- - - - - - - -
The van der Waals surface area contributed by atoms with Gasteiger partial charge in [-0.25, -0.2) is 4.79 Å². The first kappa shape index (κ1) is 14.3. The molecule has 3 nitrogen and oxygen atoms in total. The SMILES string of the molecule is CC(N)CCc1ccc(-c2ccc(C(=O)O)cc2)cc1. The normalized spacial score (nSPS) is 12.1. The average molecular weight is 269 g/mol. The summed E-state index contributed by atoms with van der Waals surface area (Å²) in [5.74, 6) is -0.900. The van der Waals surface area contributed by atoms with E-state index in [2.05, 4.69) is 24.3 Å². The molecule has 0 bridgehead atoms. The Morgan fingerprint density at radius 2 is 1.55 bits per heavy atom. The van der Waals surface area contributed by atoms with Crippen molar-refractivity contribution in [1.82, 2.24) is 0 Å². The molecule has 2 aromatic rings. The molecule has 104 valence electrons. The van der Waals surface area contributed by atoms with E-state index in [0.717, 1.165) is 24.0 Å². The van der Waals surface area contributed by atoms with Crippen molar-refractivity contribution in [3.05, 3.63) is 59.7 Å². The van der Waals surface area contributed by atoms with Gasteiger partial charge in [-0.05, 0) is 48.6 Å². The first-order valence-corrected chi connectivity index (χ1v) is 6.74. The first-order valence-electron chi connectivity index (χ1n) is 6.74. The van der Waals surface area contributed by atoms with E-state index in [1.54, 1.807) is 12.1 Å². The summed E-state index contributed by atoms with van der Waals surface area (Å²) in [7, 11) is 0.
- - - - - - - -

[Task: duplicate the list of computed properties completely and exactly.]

The van der Waals surface area contributed by atoms with Gasteiger partial charge in [-0.25, -0.2) is 4.79 Å². The first kappa shape index (κ1) is 14.3. The molecule has 3 nitrogen and oxygen atoms in total. The SMILES string of the molecule is CC(N)CCc1ccc(-c2ccc(C(=O)O)cc2)cc1. The normalized spacial score (nSPS) is 12.1. The average molecular weight is 269 g/mol. The summed E-state index contributed by atoms with van der Waals surface area (Å²) in [5.74, 6) is -0.900. The van der Waals surface area contributed by atoms with E-state index in [2.05, 4.69) is 24.3 Å². The molecule has 0 bridgehead atoms. The Morgan fingerprint density at radius 2 is 1.55 bits per heavy atom. The van der Waals surface area contributed by atoms with Crippen molar-refractivity contribution in [1.82, 2.24) is 0 Å². The molecule has 2 aromatic rings. The molecule has 104 valence electrons. The van der Waals surface area contributed by atoms with E-state index in [0.717, 1.165) is 24.0 Å². The van der Waals surface area contributed by atoms with Crippen molar-refractivity contribution in [3.05, 3.63) is 59.7 Å². The van der Waals surface area contributed by atoms with Gasteiger partial charge in [-0.05, 0) is 48.6 Å². The first-order valence-corrected chi connectivity index (χ1v) is 6.74. The first-order valence-electron chi connectivity index (χ1n) is 6.74. The van der Waals surface area contributed by atoms with E-state index in [1.54, 1.807) is 12.1 Å². The summed E-state index contributed by atoms with van der Waals surface area (Å²) in [7, 11) is 0.